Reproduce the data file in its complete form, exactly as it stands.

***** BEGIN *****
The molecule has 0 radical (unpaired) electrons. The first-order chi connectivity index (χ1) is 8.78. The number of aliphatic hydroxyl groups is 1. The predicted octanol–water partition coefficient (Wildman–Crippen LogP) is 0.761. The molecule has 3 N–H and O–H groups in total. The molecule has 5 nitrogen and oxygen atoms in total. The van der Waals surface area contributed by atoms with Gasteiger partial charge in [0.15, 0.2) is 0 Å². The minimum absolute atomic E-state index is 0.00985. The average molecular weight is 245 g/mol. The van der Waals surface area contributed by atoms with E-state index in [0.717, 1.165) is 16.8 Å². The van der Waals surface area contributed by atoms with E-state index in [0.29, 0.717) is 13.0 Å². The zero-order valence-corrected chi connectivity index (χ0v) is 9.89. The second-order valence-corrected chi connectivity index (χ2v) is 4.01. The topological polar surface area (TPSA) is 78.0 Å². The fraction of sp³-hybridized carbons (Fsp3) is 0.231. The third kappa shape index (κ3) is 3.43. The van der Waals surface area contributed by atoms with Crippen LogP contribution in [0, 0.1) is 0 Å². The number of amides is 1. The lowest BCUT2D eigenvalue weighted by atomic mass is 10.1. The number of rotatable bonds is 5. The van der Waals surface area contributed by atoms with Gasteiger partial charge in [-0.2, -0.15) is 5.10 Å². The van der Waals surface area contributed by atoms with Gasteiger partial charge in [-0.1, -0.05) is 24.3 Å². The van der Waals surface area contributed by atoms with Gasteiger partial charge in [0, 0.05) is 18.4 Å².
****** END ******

The molecule has 0 radical (unpaired) electrons. The first-order chi connectivity index (χ1) is 8.78. The number of aliphatic hydroxyl groups is 1. The predicted octanol–water partition coefficient (Wildman–Crippen LogP) is 0.761. The molecule has 3 N–H and O–H groups in total. The molecule has 5 nitrogen and oxygen atoms in total. The van der Waals surface area contributed by atoms with Gasteiger partial charge in [0.15, 0.2) is 0 Å². The minimum absolute atomic E-state index is 0.00985. The average molecular weight is 245 g/mol. The van der Waals surface area contributed by atoms with E-state index in [0.717, 1.165) is 16.8 Å². The van der Waals surface area contributed by atoms with E-state index in [0.29, 0.717) is 13.0 Å². The zero-order valence-corrected chi connectivity index (χ0v) is 9.89. The second-order valence-corrected chi connectivity index (χ2v) is 4.01. The topological polar surface area (TPSA) is 78.0 Å². The fraction of sp³-hybridized carbons (Fsp3) is 0.231. The third kappa shape index (κ3) is 3.43. The van der Waals surface area contributed by atoms with Crippen LogP contribution in [0, 0.1) is 0 Å². The number of amides is 1. The lowest BCUT2D eigenvalue weighted by atomic mass is 10.1. The number of rotatable bonds is 5. The van der Waals surface area contributed by atoms with Gasteiger partial charge in [-0.2, -0.15) is 5.10 Å². The van der Waals surface area contributed by atoms with Gasteiger partial charge in [-0.1, -0.05) is 24.3 Å². The van der Waals surface area contributed by atoms with Gasteiger partial charge in [0, 0.05) is 18.4 Å².